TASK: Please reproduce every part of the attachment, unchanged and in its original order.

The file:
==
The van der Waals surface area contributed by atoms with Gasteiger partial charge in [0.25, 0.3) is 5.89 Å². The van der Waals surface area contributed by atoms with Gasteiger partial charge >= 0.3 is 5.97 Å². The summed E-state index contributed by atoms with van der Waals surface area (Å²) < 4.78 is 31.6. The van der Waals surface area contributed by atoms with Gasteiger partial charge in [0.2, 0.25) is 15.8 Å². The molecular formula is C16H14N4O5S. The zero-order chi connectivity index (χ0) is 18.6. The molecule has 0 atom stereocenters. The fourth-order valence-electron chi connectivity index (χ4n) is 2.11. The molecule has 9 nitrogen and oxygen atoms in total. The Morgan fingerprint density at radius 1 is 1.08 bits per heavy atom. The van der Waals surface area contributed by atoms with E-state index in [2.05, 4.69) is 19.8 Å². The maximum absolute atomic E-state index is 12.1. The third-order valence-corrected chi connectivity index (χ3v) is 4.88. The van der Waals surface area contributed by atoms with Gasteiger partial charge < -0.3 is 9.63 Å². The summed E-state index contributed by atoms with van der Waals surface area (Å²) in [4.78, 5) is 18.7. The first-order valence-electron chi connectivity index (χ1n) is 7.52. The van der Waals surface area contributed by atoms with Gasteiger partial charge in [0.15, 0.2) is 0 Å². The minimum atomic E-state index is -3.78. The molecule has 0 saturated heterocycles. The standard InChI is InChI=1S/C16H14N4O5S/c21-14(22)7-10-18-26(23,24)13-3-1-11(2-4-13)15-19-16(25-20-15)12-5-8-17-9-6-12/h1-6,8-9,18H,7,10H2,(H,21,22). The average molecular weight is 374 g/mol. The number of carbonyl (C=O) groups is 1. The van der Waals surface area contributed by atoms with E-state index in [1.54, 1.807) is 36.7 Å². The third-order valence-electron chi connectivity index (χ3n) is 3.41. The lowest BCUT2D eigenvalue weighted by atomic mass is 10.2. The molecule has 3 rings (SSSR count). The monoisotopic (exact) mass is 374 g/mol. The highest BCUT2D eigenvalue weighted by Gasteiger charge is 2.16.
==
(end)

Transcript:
The van der Waals surface area contributed by atoms with Gasteiger partial charge in [0.25, 0.3) is 5.89 Å². The van der Waals surface area contributed by atoms with Gasteiger partial charge >= 0.3 is 5.97 Å². The summed E-state index contributed by atoms with van der Waals surface area (Å²) < 4.78 is 31.6. The van der Waals surface area contributed by atoms with Gasteiger partial charge in [0.2, 0.25) is 15.8 Å². The molecular formula is C16H14N4O5S. The zero-order chi connectivity index (χ0) is 18.6. The molecule has 0 atom stereocenters. The fourth-order valence-electron chi connectivity index (χ4n) is 2.11. The molecule has 9 nitrogen and oxygen atoms in total. The Morgan fingerprint density at radius 1 is 1.08 bits per heavy atom. The van der Waals surface area contributed by atoms with E-state index in [2.05, 4.69) is 19.8 Å². The maximum absolute atomic E-state index is 12.1. The third-order valence-corrected chi connectivity index (χ3v) is 4.88. The van der Waals surface area contributed by atoms with Gasteiger partial charge < -0.3 is 9.63 Å². The summed E-state index contributed by atoms with van der Waals surface area (Å²) in [4.78, 5) is 18.7. The first-order valence-electron chi connectivity index (χ1n) is 7.52. The van der Waals surface area contributed by atoms with Gasteiger partial charge in [0.15, 0.2) is 0 Å². The minimum atomic E-state index is -3.78. The molecule has 0 saturated heterocycles. The standard InChI is InChI=1S/C16H14N4O5S/c21-14(22)7-10-18-26(23,24)13-3-1-11(2-4-13)15-19-16(25-20-15)12-5-8-17-9-6-12/h1-6,8-9,18H,7,10H2,(H,21,22). The average molecular weight is 374 g/mol. The number of carbonyl (C=O) groups is 1. The van der Waals surface area contributed by atoms with E-state index in [1.54, 1.807) is 36.7 Å². The third-order valence-electron chi connectivity index (χ3n) is 3.41. The lowest BCUT2D eigenvalue weighted by atomic mass is 10.2. The molecule has 3 rings (SSSR count). The monoisotopic (exact) mass is 374 g/mol. The highest BCUT2D eigenvalue weighted by Gasteiger charge is 2.16.